What is attrition?
Attrition is the naturally occurring, voluntary departure of employees from a company. Attrition involves leaving a job for:
- Personal reasons
- Professional motivation
- Job mismatch
- Issues in the workplace
Attrition differs from employee turnover. While a high turnover rate can cause company setbacks and the constant need for hires, the attrition process occurs inevitably, due to employee retirement or resignation, for example. A robust company can withstand such minor employee reduction and probably won’t seek immediate staff replacement.
Why should HR leaders care about attrition?
Called by Gallup, “the job-hopping generation,” “six in 10 millennials are open to new job opportunities.” With such a high rate of attrition occurring naturally in the workforce, HR leaders can ride the wave and embrace the trend in job fluidity. With an awareness and understanding of the current attrition reality, HR leaders can shape an engaged, productive, and dedicated workforce.
What can HR do to ensure attrition benefits the company?
HR leaders can help their companies benefit from attrition by incorporating these practices:
- Plan for a varied employment. HR leaders can adapt to the nature of the job market by researching and collecting data to plan for different types of employment within the company. Perhaps essential core workers can become full-time employees, while others can be hired as contingent workers or independent contractors. HR leaders should consider, as always, the needs of the company as well as the individual workers.
- Retain employees crucial to company success. After identifying the most influential and essential employees for company growth and advancement, HR leaders can focus on engaging and retaining them. Through providing competitive compensation packages, opportunities for personal and professional growth, and establishing a company culture based on trust, appreciation, and respect, HR leaders can increase the chances of keeping valuable employees.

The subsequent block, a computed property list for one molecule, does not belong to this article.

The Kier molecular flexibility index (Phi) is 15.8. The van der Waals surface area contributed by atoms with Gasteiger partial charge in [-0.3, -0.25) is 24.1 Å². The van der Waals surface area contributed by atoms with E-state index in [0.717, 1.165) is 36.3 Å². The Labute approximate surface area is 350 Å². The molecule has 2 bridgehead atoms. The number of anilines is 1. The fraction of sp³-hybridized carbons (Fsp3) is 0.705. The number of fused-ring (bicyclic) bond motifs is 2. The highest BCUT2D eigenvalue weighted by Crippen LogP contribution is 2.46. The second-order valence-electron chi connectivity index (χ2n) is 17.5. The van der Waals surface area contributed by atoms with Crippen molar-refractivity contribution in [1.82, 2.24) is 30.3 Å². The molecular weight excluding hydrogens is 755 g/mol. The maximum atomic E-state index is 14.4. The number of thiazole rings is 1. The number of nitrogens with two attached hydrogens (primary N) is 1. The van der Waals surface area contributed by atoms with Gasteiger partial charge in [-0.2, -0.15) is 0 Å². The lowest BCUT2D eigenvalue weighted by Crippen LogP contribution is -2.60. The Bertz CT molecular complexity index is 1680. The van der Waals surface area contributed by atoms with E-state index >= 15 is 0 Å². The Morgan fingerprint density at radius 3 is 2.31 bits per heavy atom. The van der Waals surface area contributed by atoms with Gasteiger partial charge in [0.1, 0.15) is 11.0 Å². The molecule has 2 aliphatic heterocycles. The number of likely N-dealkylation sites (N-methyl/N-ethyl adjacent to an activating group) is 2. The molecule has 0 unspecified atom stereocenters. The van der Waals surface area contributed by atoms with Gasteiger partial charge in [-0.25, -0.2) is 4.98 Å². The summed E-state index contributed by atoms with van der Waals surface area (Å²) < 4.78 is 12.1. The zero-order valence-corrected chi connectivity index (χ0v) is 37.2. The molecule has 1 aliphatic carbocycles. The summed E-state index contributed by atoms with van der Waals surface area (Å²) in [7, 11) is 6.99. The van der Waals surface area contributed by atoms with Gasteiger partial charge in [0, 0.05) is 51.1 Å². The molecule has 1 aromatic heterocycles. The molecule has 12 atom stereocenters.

- Incorporate a warm offboarding program. HR leaders can integrate an offboarding program that allows employees to leave on good terms. It’s important to send off departing employees with gratitude and well-wishes for the next step in their professional journey. This way, employers exemplify integrity, and employees can serve as positive ambassadors for their ex-employer
- Leave the door open for employees to return. HR leaders can work with managers and executives to develop policies and a company culture that welcomes boomerang employees. High-quality employees who leave a company and later decide to return have the potential to contribute their valuable knowledge, experience, and enthusiasm.
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How can attrition improve company culture?
Even in the most ideal work conditions, attrition occurs. While it is often difficult to lose employees, attrition can give HR leaders the chance to reevaluate and realign their recruiting and hiring tactics with company goals and values. Attrition can also open opportunities to attract top talent or individuals who perhaps better fit for specific positions.
Embracing the increase in attrition in the current work culture can help HR leaders, managers, employees, and executives, build a company culture that encourages personal growth, fulfillment, and success.